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The concept of a constructed news story, or stories as the case may be, centers on the concept that coverage is selective, only relating those stories that support a desired outcome. As it has been portrayed in the media, this concept is responsible for the general opinion among the public that the prison system works at least to a nominal degree. The failures are suggested to be occurring as a result of greater need for strict controls rather than because of systemic, practical or ineffective practices. According to Mathieson (2000), the rising rates of crime, including crime committed by women, is construed by the media as evidence that more prisons are needed as well as tougher laws constraining behaviour. In addition, the escalation of crime is itself elevated as news reports tend to focus on the small percentage of violent and sexual crimes and, as a result, over-represent the percentage of criminal activity these crimes entail (Sparks, 1992; Livingstone et al, 2001; Roberts, 2001; Wykes, 2001; Reiner et al 2003). In portraying crime in this manner, those who are convicted of committing any crime, regardless of their gender or the nature of their crime, immediately become associated with this dangerous element that functions to instill yet more fear in a believing and misinformed public.Through this portrayal of prisons as part of a system of law enforcement that works to curtail violent crime and reform criminals, the media has adopted the New Labour contention that prisons are necessary for the proper care and function of a peaceful society. This concept is supported by frequent coverage of state initiatives in which prisons can be seen to be working through the diligent efforts of yellow jacketed prisoners working off their debt to society through mandatory volunteer work and their apparent eagerness to sign proffered pledges in which they promise to adhere to the law in the future (Home Office, 2006). With these types of promises regarding the effectiveness of prisons to keep the public safe, as well as the light touch on reporting prison issues that remains just enough to call for more support for prisons while still supporting the need, there is little opportunity or incentive for the media to call attention to the inherent problems with the system (Ryan & Sim, 2006). In addition, the media bias in favour of prisons and in demonizing the criminals makes it difficult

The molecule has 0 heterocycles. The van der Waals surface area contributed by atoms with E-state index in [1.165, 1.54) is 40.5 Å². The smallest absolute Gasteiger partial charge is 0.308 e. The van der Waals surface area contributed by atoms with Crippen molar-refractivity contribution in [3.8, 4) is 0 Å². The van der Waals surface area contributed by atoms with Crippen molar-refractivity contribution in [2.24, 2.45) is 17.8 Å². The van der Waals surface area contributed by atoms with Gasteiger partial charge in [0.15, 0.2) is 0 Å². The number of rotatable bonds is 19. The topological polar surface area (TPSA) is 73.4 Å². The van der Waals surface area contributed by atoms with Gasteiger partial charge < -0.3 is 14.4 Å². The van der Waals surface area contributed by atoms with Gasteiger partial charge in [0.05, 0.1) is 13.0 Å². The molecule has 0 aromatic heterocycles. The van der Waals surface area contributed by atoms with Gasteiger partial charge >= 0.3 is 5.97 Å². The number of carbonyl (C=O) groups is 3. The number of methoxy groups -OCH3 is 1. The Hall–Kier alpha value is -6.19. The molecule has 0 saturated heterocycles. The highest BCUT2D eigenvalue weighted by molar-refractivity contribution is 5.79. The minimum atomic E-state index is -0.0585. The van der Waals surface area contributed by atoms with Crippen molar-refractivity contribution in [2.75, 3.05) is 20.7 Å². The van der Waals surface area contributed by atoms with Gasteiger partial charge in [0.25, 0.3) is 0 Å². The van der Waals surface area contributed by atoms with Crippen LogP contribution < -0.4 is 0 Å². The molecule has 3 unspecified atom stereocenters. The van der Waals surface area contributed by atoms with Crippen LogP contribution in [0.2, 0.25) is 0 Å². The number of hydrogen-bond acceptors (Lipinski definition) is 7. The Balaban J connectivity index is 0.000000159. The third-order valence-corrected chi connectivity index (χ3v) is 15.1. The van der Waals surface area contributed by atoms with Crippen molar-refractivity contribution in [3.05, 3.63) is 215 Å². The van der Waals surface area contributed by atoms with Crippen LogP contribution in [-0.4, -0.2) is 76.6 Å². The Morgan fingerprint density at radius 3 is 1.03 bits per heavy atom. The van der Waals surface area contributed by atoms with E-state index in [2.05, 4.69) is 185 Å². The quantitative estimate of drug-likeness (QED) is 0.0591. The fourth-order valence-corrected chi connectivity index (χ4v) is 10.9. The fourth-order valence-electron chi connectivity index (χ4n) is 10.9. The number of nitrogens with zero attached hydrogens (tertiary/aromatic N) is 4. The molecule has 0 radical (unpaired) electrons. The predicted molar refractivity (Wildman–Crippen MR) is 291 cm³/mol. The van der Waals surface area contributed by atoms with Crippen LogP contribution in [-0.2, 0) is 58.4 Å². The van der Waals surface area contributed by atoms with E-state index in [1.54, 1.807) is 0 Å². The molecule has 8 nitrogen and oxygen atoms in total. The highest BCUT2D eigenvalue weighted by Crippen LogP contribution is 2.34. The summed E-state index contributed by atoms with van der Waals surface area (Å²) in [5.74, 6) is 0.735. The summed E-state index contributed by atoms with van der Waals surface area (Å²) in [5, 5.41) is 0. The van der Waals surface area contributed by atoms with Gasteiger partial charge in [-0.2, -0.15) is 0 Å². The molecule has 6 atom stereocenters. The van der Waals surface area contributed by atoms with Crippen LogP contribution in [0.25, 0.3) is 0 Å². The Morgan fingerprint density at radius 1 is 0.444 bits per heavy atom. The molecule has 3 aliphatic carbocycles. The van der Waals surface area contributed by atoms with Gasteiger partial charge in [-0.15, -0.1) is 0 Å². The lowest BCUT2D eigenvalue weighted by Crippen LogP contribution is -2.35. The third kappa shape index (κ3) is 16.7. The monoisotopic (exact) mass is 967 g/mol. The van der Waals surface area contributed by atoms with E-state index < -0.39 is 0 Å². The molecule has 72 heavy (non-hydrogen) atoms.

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preview essay on BA- JOURNALISM
  • Pages: 10 (2500 words)
  • Document Type: Essay
  • Subject: Unsorted
  • Level: Undergraduate
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